The 1986 tax reform reduced the top rate to the postwar low of 28%. The reform also closed loopholes, offsetting the rate reductions and other changes in the tax code. Revenues grew as the economy expanded and asset sales surged at the lower marginal tax rate. Twenty-six million out of 115 million filers paid taxes at the 28% rate. The top rate was raised to 39.6% in 1993 and has fluctuated between 39.6% and 35% since. Only 453,000 out of 123 million filers paid any taxes at the 39.6% rate in 1993.
Remarkably, while the top marginal rate fell from 91% in 1962 to 28% in 1988, the percentage of income actually paid in income and payroll taxes by the top 1% and 10% of filers rose to 21.5% and 19.6% from 16.1% and 14.4%, respectively. As the top tax rate fell by two-thirds, the percentage of income paid in federal income and payroll taxes by the top 1% and 10% of earners rose by a third.
The percentage of income actually paid by the top 1% of earners, which the Tax Policy Center estimates to be 25.7% in 2020, is close to the average rate paid during the last quarter-century. Whether the federal government could actually impose a top rate of 50% on a significant number of taxpayers, or actually collect much more than 30% of the income of the top 1% of earners in income and payroll taxes, without crippling economic growth is a question our postwar experience certainly doesn’t answer.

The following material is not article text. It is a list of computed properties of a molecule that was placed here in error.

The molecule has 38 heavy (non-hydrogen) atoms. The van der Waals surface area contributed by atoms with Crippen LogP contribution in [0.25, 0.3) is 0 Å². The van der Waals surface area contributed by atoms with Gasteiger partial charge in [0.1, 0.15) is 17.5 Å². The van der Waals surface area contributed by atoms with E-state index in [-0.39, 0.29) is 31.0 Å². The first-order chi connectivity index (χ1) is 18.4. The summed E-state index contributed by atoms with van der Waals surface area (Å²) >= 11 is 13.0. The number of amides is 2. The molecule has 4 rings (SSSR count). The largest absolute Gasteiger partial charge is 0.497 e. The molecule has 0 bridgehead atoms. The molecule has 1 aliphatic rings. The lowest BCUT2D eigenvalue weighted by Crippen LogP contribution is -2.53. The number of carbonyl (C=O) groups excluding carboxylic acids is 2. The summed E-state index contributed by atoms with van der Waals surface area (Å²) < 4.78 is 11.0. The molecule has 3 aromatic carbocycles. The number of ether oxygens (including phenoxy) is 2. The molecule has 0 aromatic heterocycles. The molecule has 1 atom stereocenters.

It is also worth noting that the Organization for Economic Cooperation and Development has found that high-income Americans already bear a higher relative share of the income-tax burden than the rich do in other developed nations. The top 10% of American households earn about 33.5% of all earned income but pay 45.1% of all income taxes, including Social Security and Medicare taxes. That progressivity ratio of 1.35 is far higher than the German ratio of 1.07, French ratio of 1.1 and Swedish ratio of 1. As a percentage of their incomes, the top 10% of earners in Germany, France and Sweden paid 21%, 19% and 26% less than the top 10% in America. And the bottom 90% of earners paid 17%, 34% and 21% more as a percentage of their incomes respectively than the bottom 90% in America paid. While the OECD study predates the 2017 Tax Cuts and Jobs Act, the Congressional Budget Office found the act made the U.S. tax code even more progressive.
Before Congress bets the future of America on the federal government’s ability to soak the rich without crippling the economy, lawmakers need to recognize that the marginal rates being proposed have never been collected from any significant number of taxpayers except under the direst circumstances such as a war for survival. Voters might also note that in the rest of the developed world, where government takes a larger share of GDP in taxes, high earners pay about the same share of GDP in income taxes that high-income Americans pay today, but everybody else pays a lot more.